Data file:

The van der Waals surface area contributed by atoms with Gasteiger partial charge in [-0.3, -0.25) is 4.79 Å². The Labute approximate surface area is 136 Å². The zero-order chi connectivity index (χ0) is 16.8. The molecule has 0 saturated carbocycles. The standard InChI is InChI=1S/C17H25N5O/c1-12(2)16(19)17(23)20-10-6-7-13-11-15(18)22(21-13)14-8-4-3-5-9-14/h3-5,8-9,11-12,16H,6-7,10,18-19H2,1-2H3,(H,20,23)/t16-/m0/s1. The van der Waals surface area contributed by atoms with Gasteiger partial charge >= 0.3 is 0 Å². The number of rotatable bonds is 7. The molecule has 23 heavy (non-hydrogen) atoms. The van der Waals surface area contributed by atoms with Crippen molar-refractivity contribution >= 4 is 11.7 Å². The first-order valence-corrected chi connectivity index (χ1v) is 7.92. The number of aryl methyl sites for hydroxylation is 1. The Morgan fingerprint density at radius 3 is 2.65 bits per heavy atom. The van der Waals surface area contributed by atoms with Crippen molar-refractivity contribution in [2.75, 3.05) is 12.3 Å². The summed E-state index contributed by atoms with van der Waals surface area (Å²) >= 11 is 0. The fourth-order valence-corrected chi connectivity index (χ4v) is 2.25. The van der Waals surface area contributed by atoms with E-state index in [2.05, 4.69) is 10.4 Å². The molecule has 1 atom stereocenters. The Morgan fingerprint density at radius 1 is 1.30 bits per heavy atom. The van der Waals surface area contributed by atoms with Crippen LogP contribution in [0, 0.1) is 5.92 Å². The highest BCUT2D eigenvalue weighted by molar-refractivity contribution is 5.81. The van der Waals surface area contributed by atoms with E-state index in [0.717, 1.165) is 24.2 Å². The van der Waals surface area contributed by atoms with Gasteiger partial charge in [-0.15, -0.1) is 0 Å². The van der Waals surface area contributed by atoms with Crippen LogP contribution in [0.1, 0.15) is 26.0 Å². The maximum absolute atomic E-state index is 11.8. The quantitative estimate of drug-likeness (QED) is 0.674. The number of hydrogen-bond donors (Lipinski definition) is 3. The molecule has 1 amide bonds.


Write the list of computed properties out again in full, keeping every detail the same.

The van der Waals surface area contributed by atoms with Gasteiger partial charge in [-0.3, -0.25) is 4.79 Å². The Labute approximate surface area is 136 Å². The zero-order chi connectivity index (χ0) is 16.8. The molecule has 0 saturated carbocycles. The standard InChI is InChI=1S/C17H25N5O/c1-12(2)16(19)17(23)20-10-6-7-13-11-15(18)22(21-13)14-8-4-3-5-9-14/h3-5,8-9,11-12,16H,6-7,10,18-19H2,1-2H3,(H,20,23)/t16-/m0/s1. The van der Waals surface area contributed by atoms with Gasteiger partial charge >= 0.3 is 0 Å². The number of rotatable bonds is 7. The molecule has 23 heavy (non-hydrogen) atoms. The van der Waals surface area contributed by atoms with Crippen molar-refractivity contribution >= 4 is 11.7 Å². The first-order valence-corrected chi connectivity index (χ1v) is 7.92. The number of aryl methyl sites for hydroxylation is 1. The Morgan fingerprint density at radius 3 is 2.65 bits per heavy atom. The van der Waals surface area contributed by atoms with Crippen molar-refractivity contribution in [2.75, 3.05) is 12.3 Å². The summed E-state index contributed by atoms with van der Waals surface area (Å²) >= 11 is 0. The fourth-order valence-corrected chi connectivity index (χ4v) is 2.25. The van der Waals surface area contributed by atoms with E-state index in [2.05, 4.69) is 10.4 Å². The molecule has 1 atom stereocenters. The Morgan fingerprint density at radius 1 is 1.30 bits per heavy atom. The van der Waals surface area contributed by atoms with Crippen LogP contribution in [0, 0.1) is 5.92 Å². The highest BCUT2D eigenvalue weighted by molar-refractivity contribution is 5.81. The van der Waals surface area contributed by atoms with E-state index in [0.717, 1.165) is 24.2 Å². The van der Waals surface area contributed by atoms with Gasteiger partial charge in [-0.15, -0.1) is 0 Å². The van der Waals surface area contributed by atoms with Crippen LogP contribution in [0.1, 0.15) is 26.0 Å². The maximum absolute atomic E-state index is 11.8. The quantitative estimate of drug-likeness (QED) is 0.674. The number of hydrogen-bond donors (Lipinski definition) is 3. The molecule has 1 amide bonds.